The literal meaning in sentences is not all of what words are about; meaning is also about slowing the mind down until it makes sense, as in the five senses, until we feel something from the heart. Clarity does not always make sense like words in a line, but the clarity of a poem can stop time with its expanded light. The words themselves don't matter, only the clarity of the mind they achieve, that we may see!

Nonsense can also be clarifying if spoken right. Sense is not always rational as in "sensible;" it is also something that makes sense, that we can feel with our five senses, that can fill us with meaning, and experience.

Words can have literate content and still not make much sense. Sometimes the sense of words depends on how the words are wedged together. Onomatopoeia and alliteration walk our words to the very edge of sense and then dive off, leaving us to follow if we dare to live. What is that telling us but that the so-called literal content of a sentence of words is not necessarily all of what it means.

We may follow the verbal content of the words as they pass through our mind, one by one, while each crying vowel and clanging consonant (perhaps unknown to us) rings a bell in our mind until its reverberations are all we can hear or feel. It does not matter one whit what the literal content said. It could be nonsense, and still make sense because we can feel it.

Well placed words push us out of our everyday mind and into expanded space and time. Words, like tent poles, can be lodged in the mind, pushing up awareness until there is room in the mind to move around in.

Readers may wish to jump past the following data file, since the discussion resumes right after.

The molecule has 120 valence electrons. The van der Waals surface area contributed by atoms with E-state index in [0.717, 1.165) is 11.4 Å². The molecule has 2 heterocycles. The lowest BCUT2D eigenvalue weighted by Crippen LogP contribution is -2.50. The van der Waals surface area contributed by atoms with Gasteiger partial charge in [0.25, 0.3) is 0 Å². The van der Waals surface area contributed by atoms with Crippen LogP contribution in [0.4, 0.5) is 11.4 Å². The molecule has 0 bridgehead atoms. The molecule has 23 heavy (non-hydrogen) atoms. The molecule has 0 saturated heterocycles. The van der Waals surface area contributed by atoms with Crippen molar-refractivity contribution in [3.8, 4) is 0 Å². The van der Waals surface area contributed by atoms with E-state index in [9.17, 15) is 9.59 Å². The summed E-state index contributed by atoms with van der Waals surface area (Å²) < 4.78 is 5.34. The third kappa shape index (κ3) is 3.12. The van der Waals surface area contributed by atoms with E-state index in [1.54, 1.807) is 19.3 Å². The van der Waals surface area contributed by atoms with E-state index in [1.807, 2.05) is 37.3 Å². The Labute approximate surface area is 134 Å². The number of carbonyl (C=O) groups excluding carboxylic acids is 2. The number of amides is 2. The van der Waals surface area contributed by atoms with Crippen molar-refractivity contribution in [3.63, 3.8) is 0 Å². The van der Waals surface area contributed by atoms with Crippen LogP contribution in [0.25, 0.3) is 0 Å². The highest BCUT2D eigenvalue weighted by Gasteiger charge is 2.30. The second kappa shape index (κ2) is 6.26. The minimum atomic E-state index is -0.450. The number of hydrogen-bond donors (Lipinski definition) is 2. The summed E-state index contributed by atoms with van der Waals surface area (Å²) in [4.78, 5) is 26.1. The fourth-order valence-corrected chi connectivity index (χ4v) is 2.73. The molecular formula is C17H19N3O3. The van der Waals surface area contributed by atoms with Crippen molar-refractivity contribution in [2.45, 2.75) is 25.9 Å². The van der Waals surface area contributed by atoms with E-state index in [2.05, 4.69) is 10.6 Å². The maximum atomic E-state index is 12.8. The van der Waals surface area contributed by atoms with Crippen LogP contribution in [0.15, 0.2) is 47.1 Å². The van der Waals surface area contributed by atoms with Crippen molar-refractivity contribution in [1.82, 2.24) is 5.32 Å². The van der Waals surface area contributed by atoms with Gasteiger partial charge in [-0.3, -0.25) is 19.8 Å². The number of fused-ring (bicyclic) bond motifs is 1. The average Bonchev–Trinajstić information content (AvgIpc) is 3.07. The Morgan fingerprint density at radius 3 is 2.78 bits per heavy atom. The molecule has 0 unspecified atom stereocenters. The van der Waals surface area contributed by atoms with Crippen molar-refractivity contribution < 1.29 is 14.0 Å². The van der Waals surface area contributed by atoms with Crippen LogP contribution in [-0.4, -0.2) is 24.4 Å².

For me, words are ever visceral. They must be fashioned together, wedged one against the other until, like the beaver builds a dam, they slow the flow of thought in the mind to self-liberation. And in the space and clear light of expanded time, word's work is done, and we rest in the true nature of the mind. It shines.

So words are not just about their content, unless that content contributes to the sense words make when wedged together, back to back, into sentences that self-liberate thought into expanded awareness.

I can usually find words for almost everything, but there are no words for words themselves, especially those uttered in the depth of the mind that, when chanted clearly like mantras or mathematics, create the mandala of this entire universe.

Years ago I wrote this poem about what is called the monad, and it comes as close as I dare to those unspeakable words.


What will in words not wake,
Clear sleeps,
And clear, sleeps on.

What wakes stands watch,
To see that sleep as sound.
What wakes will serve to set asleep,
Inset a sleep with standing words,
That wake, if ever, last.
And on that last, in overlay, our life.

Yes, to lay at the last a life that ever lives,
To ever last that "last" of life,
And in ever lasting life, everlasting,

We have a life that lives at last.

-- Michael Erlewine

And they tell me that a picture is worth a thousand words!

[This photo, not by me, reminds me of how images in our memory are lost in the flow of time unless they, like arks, can float in the mindstream.]